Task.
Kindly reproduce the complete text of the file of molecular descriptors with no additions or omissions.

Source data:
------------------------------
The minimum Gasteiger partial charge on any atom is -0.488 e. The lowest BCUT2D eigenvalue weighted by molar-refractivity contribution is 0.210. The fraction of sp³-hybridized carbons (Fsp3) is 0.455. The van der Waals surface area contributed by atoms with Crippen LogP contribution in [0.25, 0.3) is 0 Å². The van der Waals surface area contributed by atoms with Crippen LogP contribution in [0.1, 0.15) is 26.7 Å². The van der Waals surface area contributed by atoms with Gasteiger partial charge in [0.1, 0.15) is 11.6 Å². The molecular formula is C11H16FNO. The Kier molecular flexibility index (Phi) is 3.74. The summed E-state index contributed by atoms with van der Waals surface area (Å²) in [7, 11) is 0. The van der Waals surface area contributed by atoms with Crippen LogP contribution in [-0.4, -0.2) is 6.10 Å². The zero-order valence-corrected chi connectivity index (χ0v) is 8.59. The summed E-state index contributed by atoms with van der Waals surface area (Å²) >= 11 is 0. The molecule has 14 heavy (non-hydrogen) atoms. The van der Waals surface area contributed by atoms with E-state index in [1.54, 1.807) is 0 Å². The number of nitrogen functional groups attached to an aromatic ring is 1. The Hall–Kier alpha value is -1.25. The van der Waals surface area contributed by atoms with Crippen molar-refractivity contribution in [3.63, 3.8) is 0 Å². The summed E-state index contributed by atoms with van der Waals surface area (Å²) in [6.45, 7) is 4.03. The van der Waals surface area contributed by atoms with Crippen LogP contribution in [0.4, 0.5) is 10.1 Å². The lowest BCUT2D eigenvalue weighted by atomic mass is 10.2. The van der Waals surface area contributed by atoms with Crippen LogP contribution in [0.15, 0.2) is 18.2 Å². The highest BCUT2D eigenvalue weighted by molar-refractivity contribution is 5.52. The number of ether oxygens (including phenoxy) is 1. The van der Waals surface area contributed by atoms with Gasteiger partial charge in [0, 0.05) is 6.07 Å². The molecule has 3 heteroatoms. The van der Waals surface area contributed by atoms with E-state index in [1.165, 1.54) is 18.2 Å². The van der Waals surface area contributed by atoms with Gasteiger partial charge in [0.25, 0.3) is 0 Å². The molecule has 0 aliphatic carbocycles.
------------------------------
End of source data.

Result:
The minimum Gasteiger partial charge on any atom is -0.488 e. The lowest BCUT2D eigenvalue weighted by molar-refractivity contribution is 0.210. The fraction of sp³-hybridized carbons (Fsp3) is 0.455. The van der Waals surface area contributed by atoms with Crippen LogP contribution in [0.25, 0.3) is 0 Å². The van der Waals surface area contributed by atoms with Crippen LogP contribution in [0.1, 0.15) is 26.7 Å². The van der Waals surface area contributed by atoms with Gasteiger partial charge in [0.1, 0.15) is 11.6 Å². The molecular formula is C11H16FNO. The Kier molecular flexibility index (Phi) is 3.74. The summed E-state index contributed by atoms with van der Waals surface area (Å²) in [7, 11) is 0. The van der Waals surface area contributed by atoms with Crippen LogP contribution in [-0.4, -0.2) is 6.10 Å². The zero-order valence-corrected chi connectivity index (χ0v) is 8.59. The summed E-state index contributed by atoms with van der Waals surface area (Å²) >= 11 is 0. The molecule has 14 heavy (non-hydrogen) atoms. The van der Waals surface area contributed by atoms with E-state index in [1.54, 1.807) is 0 Å². The number of nitrogen functional groups attached to an aromatic ring is 1. The Hall–Kier alpha value is -1.25. The van der Waals surface area contributed by atoms with Crippen molar-refractivity contribution in [3.63, 3.8) is 0 Å². The summed E-state index contributed by atoms with van der Waals surface area (Å²) in [6.45, 7) is 4.03. The van der Waals surface area contributed by atoms with Crippen LogP contribution in [0.4, 0.5) is 10.1 Å². The lowest BCUT2D eigenvalue weighted by atomic mass is 10.2. The van der Waals surface area contributed by atoms with Crippen LogP contribution in [0.15, 0.2) is 18.2 Å². The highest BCUT2D eigenvalue weighted by molar-refractivity contribution is 5.52. The number of ether oxygens (including phenoxy) is 1. The van der Waals surface area contributed by atoms with Gasteiger partial charge in [0, 0.05) is 6.07 Å². The molecule has 3 heteroatoms. The van der Waals surface area contributed by atoms with E-state index in [1.165, 1.54) is 18.2 Å². The van der Waals surface area contributed by atoms with Gasteiger partial charge in [0.25, 0.3) is 0 Å². The molecule has 0 aliphatic carbocycles.